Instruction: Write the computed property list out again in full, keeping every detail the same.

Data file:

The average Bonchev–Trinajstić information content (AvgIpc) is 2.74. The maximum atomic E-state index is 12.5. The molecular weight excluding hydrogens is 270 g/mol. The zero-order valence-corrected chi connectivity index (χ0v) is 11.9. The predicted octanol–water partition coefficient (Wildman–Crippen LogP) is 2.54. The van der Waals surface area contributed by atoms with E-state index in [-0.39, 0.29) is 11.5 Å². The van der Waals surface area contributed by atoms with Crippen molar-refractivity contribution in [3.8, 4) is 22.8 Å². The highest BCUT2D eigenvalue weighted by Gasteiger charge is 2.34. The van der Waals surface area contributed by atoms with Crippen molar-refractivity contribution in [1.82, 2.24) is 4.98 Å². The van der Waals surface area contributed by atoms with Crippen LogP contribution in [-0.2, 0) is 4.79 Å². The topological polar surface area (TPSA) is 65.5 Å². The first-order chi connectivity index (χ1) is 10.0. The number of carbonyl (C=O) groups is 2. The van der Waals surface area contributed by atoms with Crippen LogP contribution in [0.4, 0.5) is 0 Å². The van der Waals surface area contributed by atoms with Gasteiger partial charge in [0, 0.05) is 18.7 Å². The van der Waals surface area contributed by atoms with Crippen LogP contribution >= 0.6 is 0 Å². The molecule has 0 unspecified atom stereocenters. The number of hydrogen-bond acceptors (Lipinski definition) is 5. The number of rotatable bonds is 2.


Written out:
The average Bonchev–Trinajstić information content (AvgIpc) is 2.74. The maximum atomic E-state index is 12.5. The molecular weight excluding hydrogens is 270 g/mol. The zero-order valence-corrected chi connectivity index (χ0v) is 11.9. The predicted octanol–water partition coefficient (Wildman–Crippen LogP) is 2.54. The van der Waals surface area contributed by atoms with E-state index in [-0.39, 0.29) is 11.5 Å². The van der Waals surface area contributed by atoms with Crippen molar-refractivity contribution in [3.8, 4) is 22.8 Å². The highest BCUT2D eigenvalue weighted by Gasteiger charge is 2.34. The van der Waals surface area contributed by atoms with Crippen molar-refractivity contribution in [1.82, 2.24) is 4.98 Å². The van der Waals surface area contributed by atoms with Crippen LogP contribution in [-0.2, 0) is 4.79 Å². The topological polar surface area (TPSA) is 65.5 Å². The first-order chi connectivity index (χ1) is 10.0. The number of carbonyl (C=O) groups is 2. The van der Waals surface area contributed by atoms with Crippen LogP contribution in [0.4, 0.5) is 0 Å². The van der Waals surface area contributed by atoms with Gasteiger partial charge in [0, 0.05) is 18.7 Å². The van der Waals surface area contributed by atoms with Crippen LogP contribution >= 0.6 is 0 Å². The molecule has 0 unspecified atom stereocenters. The number of hydrogen-bond acceptors (Lipinski definition) is 5. The number of rotatable bonds is 2.